Now all we need to do in our main function to make use of the context is to create error group using the WithContext method and pass the returned context to all the jobs we start. So the code will look like this.

Full example in the go playground.

One more thing we can do is to try to ensure clean termination when the program receives an interrupt signal. To do that I like to use the context created by the following function instead of the one returned by context.Background() that is never cancelled. This new context is cancelled as soon as the program receives an interrupt signal, what causes all its child contexts, including the error group one, to be cancelled as well, thus ensuring clean termination.

With setup like this we should be able to deal with any error we encounter and shut down cleanly on interrupts. If you are not 100% sure about all of this setup, then try it on your own and have a look at the great documentation for all the types and functions mentioned here.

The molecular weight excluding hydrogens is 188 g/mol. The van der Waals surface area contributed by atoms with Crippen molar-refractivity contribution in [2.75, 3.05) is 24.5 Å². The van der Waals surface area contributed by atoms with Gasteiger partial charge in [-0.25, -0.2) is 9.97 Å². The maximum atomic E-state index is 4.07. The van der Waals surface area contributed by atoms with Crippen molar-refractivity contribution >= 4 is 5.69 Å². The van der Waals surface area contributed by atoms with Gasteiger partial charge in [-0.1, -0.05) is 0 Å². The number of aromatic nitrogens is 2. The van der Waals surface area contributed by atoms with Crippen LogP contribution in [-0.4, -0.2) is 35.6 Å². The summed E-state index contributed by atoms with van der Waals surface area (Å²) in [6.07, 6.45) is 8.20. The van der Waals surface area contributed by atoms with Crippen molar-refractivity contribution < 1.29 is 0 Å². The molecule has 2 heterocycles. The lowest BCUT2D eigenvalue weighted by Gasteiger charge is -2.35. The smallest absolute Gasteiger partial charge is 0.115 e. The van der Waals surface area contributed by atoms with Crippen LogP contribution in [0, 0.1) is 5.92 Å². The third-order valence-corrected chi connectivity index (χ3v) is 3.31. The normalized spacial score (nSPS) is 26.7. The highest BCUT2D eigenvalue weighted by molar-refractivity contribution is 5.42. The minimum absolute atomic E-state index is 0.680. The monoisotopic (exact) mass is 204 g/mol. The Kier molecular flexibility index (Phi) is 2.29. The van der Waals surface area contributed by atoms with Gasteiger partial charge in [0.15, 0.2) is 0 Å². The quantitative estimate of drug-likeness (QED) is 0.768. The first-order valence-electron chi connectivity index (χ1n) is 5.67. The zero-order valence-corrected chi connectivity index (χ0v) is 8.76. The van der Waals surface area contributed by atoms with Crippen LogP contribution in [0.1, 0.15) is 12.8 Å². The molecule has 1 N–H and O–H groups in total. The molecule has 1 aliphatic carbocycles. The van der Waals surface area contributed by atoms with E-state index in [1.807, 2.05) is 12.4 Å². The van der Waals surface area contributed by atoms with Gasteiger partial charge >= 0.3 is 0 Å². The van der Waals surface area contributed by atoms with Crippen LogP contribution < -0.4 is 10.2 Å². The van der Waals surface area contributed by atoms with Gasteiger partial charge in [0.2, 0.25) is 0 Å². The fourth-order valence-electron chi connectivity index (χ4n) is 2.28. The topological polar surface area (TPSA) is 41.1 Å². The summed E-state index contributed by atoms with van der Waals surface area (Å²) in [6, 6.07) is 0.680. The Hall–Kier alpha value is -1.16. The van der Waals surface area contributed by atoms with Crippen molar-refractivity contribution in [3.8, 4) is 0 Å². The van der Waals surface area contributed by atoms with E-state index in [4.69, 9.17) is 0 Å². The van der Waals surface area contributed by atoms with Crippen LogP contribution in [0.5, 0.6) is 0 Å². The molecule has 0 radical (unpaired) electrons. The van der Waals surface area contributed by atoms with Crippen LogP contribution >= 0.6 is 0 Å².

What if error group is not exactly what I need?

Error group is great, but sometimes we might need slightly different behaviour. For example we might be interested in returning a slice containing all errors we encounter instead of just the first one. The error group doesn't support such a behaviour, so you might be tempted to look at its source code and maybe try to adapt it to do that. That would be the right thing to do since the code is super simple only consisting of 66 lines of code including big docstrings. Swapping sync.Once for a mutex and a single error for a slice of errors will give us the behaviour we want.